Bob Neal

Wanna know what makes so many people so angry these days? Start, maybe, at the level of our most trusted institutions.

This month, it came out that MaineHealth — which owns Maine Medical Center as well as hospitals in Farmington, Lewiston, Brunswick and Norway — sidetracked some COVID-19 vaccine for out-of-state consultants it had hired to try to derail a nurses’ effort to unionize.

In truth, the overreach wasn’t many doses — how many union-busters can even a huge corporation like MaineHealth hire? — but that isn’t the point. MaineHealth is tone deaf.

Just imagine how this makes people feel who are trying hard to stay alive long enough to get vaccinated. Grocery store workers, first responders, people older than 70. You know, folks who are actually at high risk of catching COVID.

Here are two examples of people who fear that the diversion of vaccine to the consultants may have delayed their own shots. No. 1, a friend in Brunswick called five weeks ago for an appointment. His only response was an automated call three weeks later saying, We have your data. Don’t call us, we’ll call you.

No. 2, I am an 80-year-old with heart disease who also waited three weeks for that same automated reply. Don’t call us, we’ll call you. Meanwhile, I went online to Northern Light and in three minutes scheduled a shot in Bangor. And the second shot.

Two days before my appointment in Bangor, a real person called from MaineHealth. She said I had to go through New Hampshire protocols for a vaccination in Farmington. Asked why, she corrected herself, and scheduled me for Franklin Memorial Hospital. Did MaineHealth that hired out-of-state union-fighters also hire out-of-state schedulers?

As Prof. Harold Hill said time and again in “The Music Man,” “You gotta know the territory.” MaineHealth’s scheduler didn’t know the territory.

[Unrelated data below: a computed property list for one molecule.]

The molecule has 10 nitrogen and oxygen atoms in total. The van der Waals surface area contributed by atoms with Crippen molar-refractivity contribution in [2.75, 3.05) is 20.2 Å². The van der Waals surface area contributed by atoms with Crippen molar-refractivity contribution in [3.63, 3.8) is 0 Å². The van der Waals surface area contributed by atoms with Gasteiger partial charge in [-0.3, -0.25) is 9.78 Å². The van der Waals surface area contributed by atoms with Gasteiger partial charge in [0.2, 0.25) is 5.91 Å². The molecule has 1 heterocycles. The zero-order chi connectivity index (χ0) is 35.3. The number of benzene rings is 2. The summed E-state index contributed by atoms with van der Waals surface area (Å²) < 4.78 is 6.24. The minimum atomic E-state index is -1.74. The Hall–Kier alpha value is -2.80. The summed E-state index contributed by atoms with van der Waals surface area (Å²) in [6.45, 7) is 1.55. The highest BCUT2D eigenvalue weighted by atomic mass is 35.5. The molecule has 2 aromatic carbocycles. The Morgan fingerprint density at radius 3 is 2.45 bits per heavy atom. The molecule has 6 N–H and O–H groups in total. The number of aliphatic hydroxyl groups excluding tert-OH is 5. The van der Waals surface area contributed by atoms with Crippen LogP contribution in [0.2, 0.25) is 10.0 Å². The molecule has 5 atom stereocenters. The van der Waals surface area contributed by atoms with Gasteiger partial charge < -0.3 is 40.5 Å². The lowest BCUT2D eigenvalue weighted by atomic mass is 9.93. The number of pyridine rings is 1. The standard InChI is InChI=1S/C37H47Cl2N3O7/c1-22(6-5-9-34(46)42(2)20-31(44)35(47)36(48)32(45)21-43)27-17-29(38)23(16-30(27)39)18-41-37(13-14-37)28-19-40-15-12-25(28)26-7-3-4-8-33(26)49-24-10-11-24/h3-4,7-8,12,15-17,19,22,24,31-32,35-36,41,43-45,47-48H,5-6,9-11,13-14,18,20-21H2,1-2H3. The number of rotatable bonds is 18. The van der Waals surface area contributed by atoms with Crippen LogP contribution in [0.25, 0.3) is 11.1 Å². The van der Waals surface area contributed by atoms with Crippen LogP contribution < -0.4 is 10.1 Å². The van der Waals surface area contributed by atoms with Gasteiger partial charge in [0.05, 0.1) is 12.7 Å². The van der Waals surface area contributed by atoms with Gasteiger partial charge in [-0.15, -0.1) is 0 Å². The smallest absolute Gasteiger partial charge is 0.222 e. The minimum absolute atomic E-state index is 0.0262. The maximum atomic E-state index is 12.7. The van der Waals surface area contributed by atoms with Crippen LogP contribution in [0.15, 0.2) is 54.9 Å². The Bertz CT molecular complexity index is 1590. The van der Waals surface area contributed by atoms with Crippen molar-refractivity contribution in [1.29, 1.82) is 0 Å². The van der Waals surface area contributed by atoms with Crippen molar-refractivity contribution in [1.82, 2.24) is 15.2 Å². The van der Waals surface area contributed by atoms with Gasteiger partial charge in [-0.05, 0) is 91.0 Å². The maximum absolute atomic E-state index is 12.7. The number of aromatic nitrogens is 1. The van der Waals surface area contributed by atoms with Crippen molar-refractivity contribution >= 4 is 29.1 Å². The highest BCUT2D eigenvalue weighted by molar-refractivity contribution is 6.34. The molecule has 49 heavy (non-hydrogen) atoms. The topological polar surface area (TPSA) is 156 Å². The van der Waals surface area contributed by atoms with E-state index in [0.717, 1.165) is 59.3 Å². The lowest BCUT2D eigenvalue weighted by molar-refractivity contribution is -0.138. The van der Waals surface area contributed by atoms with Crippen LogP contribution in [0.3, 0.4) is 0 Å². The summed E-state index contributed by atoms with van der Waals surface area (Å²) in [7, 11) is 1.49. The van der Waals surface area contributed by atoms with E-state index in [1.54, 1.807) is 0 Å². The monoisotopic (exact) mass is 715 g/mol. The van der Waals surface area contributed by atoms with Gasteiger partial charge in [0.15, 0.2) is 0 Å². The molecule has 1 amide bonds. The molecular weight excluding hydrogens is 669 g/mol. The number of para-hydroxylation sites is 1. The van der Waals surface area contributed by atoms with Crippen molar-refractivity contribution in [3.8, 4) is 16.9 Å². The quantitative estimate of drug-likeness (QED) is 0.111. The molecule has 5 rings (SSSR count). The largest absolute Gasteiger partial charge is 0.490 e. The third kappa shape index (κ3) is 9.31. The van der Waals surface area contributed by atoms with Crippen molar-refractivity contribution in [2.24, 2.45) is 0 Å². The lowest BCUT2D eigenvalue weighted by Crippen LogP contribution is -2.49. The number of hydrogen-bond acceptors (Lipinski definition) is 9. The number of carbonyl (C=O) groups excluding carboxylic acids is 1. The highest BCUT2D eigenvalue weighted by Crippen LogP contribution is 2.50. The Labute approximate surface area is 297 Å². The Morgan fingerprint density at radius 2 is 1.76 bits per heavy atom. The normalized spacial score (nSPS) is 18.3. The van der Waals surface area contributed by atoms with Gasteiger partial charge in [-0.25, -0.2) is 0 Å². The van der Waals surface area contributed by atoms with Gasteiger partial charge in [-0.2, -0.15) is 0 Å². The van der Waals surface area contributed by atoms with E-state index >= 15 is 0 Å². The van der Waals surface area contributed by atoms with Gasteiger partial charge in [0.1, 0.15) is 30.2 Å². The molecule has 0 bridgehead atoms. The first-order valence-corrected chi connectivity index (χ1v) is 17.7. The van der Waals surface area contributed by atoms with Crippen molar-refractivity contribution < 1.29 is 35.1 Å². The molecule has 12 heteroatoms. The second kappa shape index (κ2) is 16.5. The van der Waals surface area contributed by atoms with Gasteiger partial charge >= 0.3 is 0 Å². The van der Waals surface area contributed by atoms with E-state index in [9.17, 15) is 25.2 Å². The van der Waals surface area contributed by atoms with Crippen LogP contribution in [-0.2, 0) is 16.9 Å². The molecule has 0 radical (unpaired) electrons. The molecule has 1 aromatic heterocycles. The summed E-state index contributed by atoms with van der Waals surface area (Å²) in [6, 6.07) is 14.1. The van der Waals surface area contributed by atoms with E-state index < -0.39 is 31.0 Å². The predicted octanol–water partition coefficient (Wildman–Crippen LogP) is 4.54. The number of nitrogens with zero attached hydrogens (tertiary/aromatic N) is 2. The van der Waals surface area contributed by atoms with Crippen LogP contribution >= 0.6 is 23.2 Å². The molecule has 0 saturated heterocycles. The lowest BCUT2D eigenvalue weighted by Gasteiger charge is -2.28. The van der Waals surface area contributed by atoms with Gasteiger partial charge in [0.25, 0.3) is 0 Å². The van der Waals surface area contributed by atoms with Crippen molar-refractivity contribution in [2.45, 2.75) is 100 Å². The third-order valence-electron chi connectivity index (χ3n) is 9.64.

My friend in Brunswick finally gave up and scheduled a vaccine at a local drug store. He’s still waiting. I got my first shot on Thursday.

It seems we run into tone deafness a lot these days. “Defund the Police” may be the dumbest idea to come down the pike in years. It came from one of the most progressive places anyone knows: Minneapolis.

Of course, people making up slogans are looking for something catchy that fits a bumper sticker. Or a tweet. But “defund the police” creates more confusion than clarity.

Yes. Minneapolis needs police reform. News reports after the murder of George Floyd make it clear that the city’s cops see themselves as an occupying force, not a community service agency. If police are to serve their communities — that is, to be of the community as well as in it — we need to make major changes in the way they are trained. A retired police officer has written me to say training is the key problem in today’s approach to policing.

Whatever the problem, defunding is not the solution. In fact, real reform might wind up costing even more. But “defund the police” points in the wrong direction.

This last part is difficult to write. The phrase “Black Lives Matter” is incomplete, and in that way is tone deaf. And it opens a wide field for objectors to retort with, such as “all lives matter” or “blue lives matter.”

It’s the bumper thing sticker again. That Black lives matter should go without saying. The point of the slogan is that until Black lives matter equally, no one’s life is a matter of certainty or security. But that won’t fit on a bumper sticker.

Shortly after George Floyd was murdered, a demonstrator stood in public in Harrison, Arkansas. You may know that Harrison is the unabashed headquarters of the Ku Klux Klan. You didn’t know that still exists? It does.

As that lone white man stood by the road with a “Black Lives Matter” sign, a car rolled by, a white woman rolled down her window and shouted at the sign-holder, “No, they don’t.” Can you think of a better demonstration of the problem?

Please don’t get me wrong. Having grown up in segregated Missouri, where our high school teams couldn’t even play against the teams from the Black high school, my greatest lifelong social concern has been systemic racism. I swell with pride when I see UMaine women’s basketball players all wearing black warm-ups emblazoned with “Black Lives Matter.” The Maine team has 13 players, of whom 12 are white.

The young people, and the coaches, get it. Black lives do matter. It’s too late for a new slogan or organization name, but when I see a sign reading “Black Lives Matter,” I try to recall the fuller phrase. “Until black lives matter equally, no life is certain or secure.”

Bob Neal spent a couple of days this week in Brunswick. He was impressed by the high number of yard signs supporting Black Lives Matter. Neal can be reached at [email protected]


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